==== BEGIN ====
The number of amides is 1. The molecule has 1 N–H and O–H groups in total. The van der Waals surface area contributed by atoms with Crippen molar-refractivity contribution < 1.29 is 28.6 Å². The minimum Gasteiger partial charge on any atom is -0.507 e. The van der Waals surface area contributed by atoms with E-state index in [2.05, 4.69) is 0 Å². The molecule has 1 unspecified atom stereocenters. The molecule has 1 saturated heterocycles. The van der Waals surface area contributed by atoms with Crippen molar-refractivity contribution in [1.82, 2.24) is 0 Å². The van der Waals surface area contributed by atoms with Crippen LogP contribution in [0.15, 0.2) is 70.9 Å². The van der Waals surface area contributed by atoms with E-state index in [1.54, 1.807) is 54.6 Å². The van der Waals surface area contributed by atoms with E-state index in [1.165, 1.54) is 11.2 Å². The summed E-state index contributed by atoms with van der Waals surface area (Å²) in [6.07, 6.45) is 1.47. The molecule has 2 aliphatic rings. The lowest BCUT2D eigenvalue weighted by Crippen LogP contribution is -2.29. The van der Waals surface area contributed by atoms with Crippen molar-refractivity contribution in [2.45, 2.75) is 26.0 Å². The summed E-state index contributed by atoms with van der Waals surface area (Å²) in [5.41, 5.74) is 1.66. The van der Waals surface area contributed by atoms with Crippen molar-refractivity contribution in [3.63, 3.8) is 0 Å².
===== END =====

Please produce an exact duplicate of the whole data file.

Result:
The number of amides is 1. The molecule has 1 N–H and O–H groups in total. The van der Waals surface area contributed by atoms with Crippen molar-refractivity contribution < 1.29 is 28.6 Å². The minimum Gasteiger partial charge on any atom is -0.507 e. The van der Waals surface area contributed by atoms with E-state index in [2.05, 4.69) is 0 Å². The molecule has 1 unspecified atom stereocenters. The molecule has 1 saturated heterocycles. The van der Waals surface area contributed by atoms with Crippen molar-refractivity contribution in [1.82, 2.24) is 0 Å². The van der Waals surface area contributed by atoms with Crippen LogP contribution in [0.15, 0.2) is 70.9 Å². The van der Waals surface area contributed by atoms with E-state index in [1.54, 1.807) is 54.6 Å². The van der Waals surface area contributed by atoms with E-state index in [1.165, 1.54) is 11.2 Å². The summed E-state index contributed by atoms with van der Waals surface area (Å²) in [6.07, 6.45) is 1.47. The molecule has 2 aliphatic rings. The lowest BCUT2D eigenvalue weighted by Crippen LogP contribution is -2.29. The van der Waals surface area contributed by atoms with Crippen molar-refractivity contribution in [2.45, 2.75) is 26.0 Å². The summed E-state index contributed by atoms with van der Waals surface area (Å²) in [5.41, 5.74) is 1.66. The van der Waals surface area contributed by atoms with Crippen molar-refractivity contribution in [3.63, 3.8) is 0 Å².